June Shin is a Seoul-born artist and designer based in New York City. While gravitating toward message-driven typographic work, she often straddles the line between legibility and abstraction. Through suggestive, open-ended forms that invite various interpretations, her work meditates on and re-examines the ordinary—whether they are objects, letterforms, or ideas—and starts to challenge the usual hierarchy of not only form but also attention, and consequently, of value. She has previously designed typefaces at Occupant Fonts, a Morisawa company, and taught typography at Rhode Island School of Design. Her work has been recognized by Art Directors Club, Type Directors Club, Core77, STA 100, and more. She holds a BA in Art History from Cornell University and an MFA in Graphic Design from Rhode Island School of Design. junesh.in | @notborninjune
Tracing the Origin
For these banner designs, I organized found grape tendrils into symbolic manuscripts in the Chinese calligraphic format. These designs make reference to the ancient Chinese concept of nature, which emphasizes the interconnectedness of all beings. My work emphasizes the commonalities that link us together in spite of cultural, racial, and national differences: we can all relate to nature; everyone can recognize and identify the tendrils; but the “text” cannot be read by anyone—which puts all viewers on equal footing. The work encourages openness and seeing beyond first appearances. With this receptivity, people can turn away from xenophobia and focus on our interconnectedness, develop empathy for and bond with each other, and be able to celebrate the differences that enrich our lives. I believe this approach could lead to peace.
Cui Fei was born in Jinan, China. She received a BFA in painting from China Academy of Fine Arts and an MFA in painting from Indiana University of Pennsylvania. Her work has been exhibited nationally and internationally at venues such as the Museum of Arts and Design, New York; Princeton University Art Museum; Queens Museum; Jeju Museum of Art, Jeju, Korea; Rietberg Museum, Zurich, Switzerland; and Museum of East Asian Art, Cologne, Germany; among others. She has received grants and awards from: Pollock-Krasner Foundation, New York Foundation for the Art, and Socrates Sculpture Park, and was selected for the Art Omi International Artists Residency and the AIM program at the Bronx Museum of the Arts. Her work has been reviewed in various publications including The New York Times, Art in America, and YiShu. cuifei.net | @cuifei77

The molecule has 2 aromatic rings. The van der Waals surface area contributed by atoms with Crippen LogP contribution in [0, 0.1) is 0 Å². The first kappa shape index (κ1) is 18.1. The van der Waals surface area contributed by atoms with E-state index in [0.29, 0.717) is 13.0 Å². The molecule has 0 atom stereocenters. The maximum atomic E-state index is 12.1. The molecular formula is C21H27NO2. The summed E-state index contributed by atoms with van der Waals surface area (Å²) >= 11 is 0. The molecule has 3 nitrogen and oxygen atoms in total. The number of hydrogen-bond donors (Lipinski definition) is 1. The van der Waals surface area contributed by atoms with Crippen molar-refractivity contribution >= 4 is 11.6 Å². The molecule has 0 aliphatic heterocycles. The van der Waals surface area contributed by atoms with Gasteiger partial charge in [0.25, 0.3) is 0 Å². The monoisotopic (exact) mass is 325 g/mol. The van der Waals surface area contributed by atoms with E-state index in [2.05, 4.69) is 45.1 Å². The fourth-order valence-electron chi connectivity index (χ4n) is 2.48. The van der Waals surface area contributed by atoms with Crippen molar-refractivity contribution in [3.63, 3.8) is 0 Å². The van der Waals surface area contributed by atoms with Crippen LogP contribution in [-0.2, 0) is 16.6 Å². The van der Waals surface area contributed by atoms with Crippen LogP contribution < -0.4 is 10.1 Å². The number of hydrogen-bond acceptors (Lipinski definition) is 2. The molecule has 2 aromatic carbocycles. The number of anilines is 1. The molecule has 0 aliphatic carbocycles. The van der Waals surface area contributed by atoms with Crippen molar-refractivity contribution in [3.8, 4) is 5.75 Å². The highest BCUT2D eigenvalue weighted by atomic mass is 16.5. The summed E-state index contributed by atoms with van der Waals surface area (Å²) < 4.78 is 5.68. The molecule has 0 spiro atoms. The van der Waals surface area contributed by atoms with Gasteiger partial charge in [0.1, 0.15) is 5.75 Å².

Scales explores the tangled relationship between order and chaos in the creation of peace. Presented as a series of digitally-altered cyanotypes, the work juxtaposes human craft and machine generation as a reflection of entropy and control: two fundamental elements of peace and harmony. Each print begins as 3-D simulations of natural formations in water, earth and plant matter, symbolizing our triumph and ability to control nature. As they are exposed in light and turned into cyanotypes, the images depend on the temperament of the sun, as well as the diligence of the artist. From pixel to paper, they are carefully handcrafted but intrinsically surrender to chaos. Much like this process, peace is a deliberate negotiation between calm and chaos; it is fickle, fleeting and elusive. Scales examines this duality of peace and imagines the beauty that exists between its two sides.
Dione Lee is a designer and artist from Singapore, currently based in New York City. Since graduating from the Maryland Institute College of Art (Interactive Arts, 2019), she has worked as a designer, creating computer-mediated work for various cross-disciplinary projects across print, digital, and experiential media. Alongside this, she pursues her artistic practice and has shown in exhibitions in Singapore, Los Angeles, Baltimore, and Rotterdam. @hellocargo | @studio.towers
Noguchi Museum Organizing Committee:
Justin Baez, Media Coordinator
Lindy Chiu, Benefits & Accounts Payable Coordinator
Carmine Indelicato, Assistant Manager of Visitor Services
Melissa Gatz, Director of Individual Giving and Events
Matt Kirsch, Curator of Research and Digital Content
Katie Korns, Administrative Associate
Danielle McCloskey, Shipping Assistant, Akari and Design
Asian American Arts Alliance (A4)
The 2022 Artist Banners project is supported by the donors to Noguchi at Night.